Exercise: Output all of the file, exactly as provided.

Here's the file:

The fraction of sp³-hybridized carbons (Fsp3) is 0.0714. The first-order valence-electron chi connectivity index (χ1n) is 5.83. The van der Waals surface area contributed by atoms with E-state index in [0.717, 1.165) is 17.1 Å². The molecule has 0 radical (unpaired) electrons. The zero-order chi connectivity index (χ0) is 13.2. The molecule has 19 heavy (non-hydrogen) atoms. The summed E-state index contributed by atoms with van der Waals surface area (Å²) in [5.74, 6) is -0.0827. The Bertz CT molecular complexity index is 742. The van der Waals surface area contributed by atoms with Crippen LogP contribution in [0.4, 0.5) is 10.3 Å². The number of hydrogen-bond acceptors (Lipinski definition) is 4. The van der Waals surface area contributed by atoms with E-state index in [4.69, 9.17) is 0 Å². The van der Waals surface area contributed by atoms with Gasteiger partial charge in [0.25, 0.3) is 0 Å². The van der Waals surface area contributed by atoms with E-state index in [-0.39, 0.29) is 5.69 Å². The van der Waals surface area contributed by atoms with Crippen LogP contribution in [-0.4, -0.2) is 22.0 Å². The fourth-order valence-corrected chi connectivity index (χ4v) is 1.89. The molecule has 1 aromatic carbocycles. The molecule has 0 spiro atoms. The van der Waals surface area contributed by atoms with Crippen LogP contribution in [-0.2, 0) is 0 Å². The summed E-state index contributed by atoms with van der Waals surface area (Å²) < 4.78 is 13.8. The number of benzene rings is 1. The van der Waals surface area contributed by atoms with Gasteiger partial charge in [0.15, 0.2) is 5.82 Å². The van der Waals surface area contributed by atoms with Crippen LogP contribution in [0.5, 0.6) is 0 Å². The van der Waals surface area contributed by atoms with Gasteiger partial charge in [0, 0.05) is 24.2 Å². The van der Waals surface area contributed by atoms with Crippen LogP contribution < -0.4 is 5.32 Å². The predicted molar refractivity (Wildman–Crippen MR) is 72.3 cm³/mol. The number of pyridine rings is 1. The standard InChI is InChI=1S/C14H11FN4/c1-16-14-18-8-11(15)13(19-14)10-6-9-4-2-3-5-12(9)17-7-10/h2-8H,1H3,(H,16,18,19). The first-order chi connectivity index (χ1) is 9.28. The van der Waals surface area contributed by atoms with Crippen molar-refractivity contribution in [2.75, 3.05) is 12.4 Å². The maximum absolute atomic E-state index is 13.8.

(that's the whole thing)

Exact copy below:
The fraction of sp³-hybridized carbons (Fsp3) is 0.0714. The first-order valence-electron chi connectivity index (χ1n) is 5.83. The van der Waals surface area contributed by atoms with E-state index in [0.717, 1.165) is 17.1 Å². The molecule has 0 radical (unpaired) electrons. The zero-order chi connectivity index (χ0) is 13.2. The molecule has 19 heavy (non-hydrogen) atoms. The summed E-state index contributed by atoms with van der Waals surface area (Å²) in [5.74, 6) is -0.0827. The Bertz CT molecular complexity index is 742. The van der Waals surface area contributed by atoms with Crippen LogP contribution in [0.4, 0.5) is 10.3 Å². The number of hydrogen-bond acceptors (Lipinski definition) is 4. The van der Waals surface area contributed by atoms with E-state index in [4.69, 9.17) is 0 Å². The van der Waals surface area contributed by atoms with Gasteiger partial charge in [0.25, 0.3) is 0 Å². The van der Waals surface area contributed by atoms with E-state index in [-0.39, 0.29) is 5.69 Å². The van der Waals surface area contributed by atoms with Crippen LogP contribution in [-0.4, -0.2) is 22.0 Å². The fourth-order valence-corrected chi connectivity index (χ4v) is 1.89. The molecule has 1 aromatic carbocycles. The molecule has 0 spiro atoms. The van der Waals surface area contributed by atoms with Crippen LogP contribution in [-0.2, 0) is 0 Å². The summed E-state index contributed by atoms with van der Waals surface area (Å²) < 4.78 is 13.8. The number of benzene rings is 1. The van der Waals surface area contributed by atoms with Gasteiger partial charge in [0.15, 0.2) is 5.82 Å². The van der Waals surface area contributed by atoms with Crippen LogP contribution in [0.5, 0.6) is 0 Å². The van der Waals surface area contributed by atoms with Gasteiger partial charge in [0, 0.05) is 24.2 Å². The van der Waals surface area contributed by atoms with Crippen LogP contribution < -0.4 is 5.32 Å². The predicted molar refractivity (Wildman–Crippen MR) is 72.3 cm³/mol. The number of pyridine rings is 1. The standard InChI is InChI=1S/C14H11FN4/c1-16-14-18-8-11(15)13(19-14)10-6-9-4-2-3-5-12(9)17-7-10/h2-8H,1H3,(H,16,18,19). The first-order chi connectivity index (χ1) is 9.28. The van der Waals surface area contributed by atoms with Crippen molar-refractivity contribution in [2.75, 3.05) is 12.4 Å². The maximum absolute atomic E-state index is 13.8.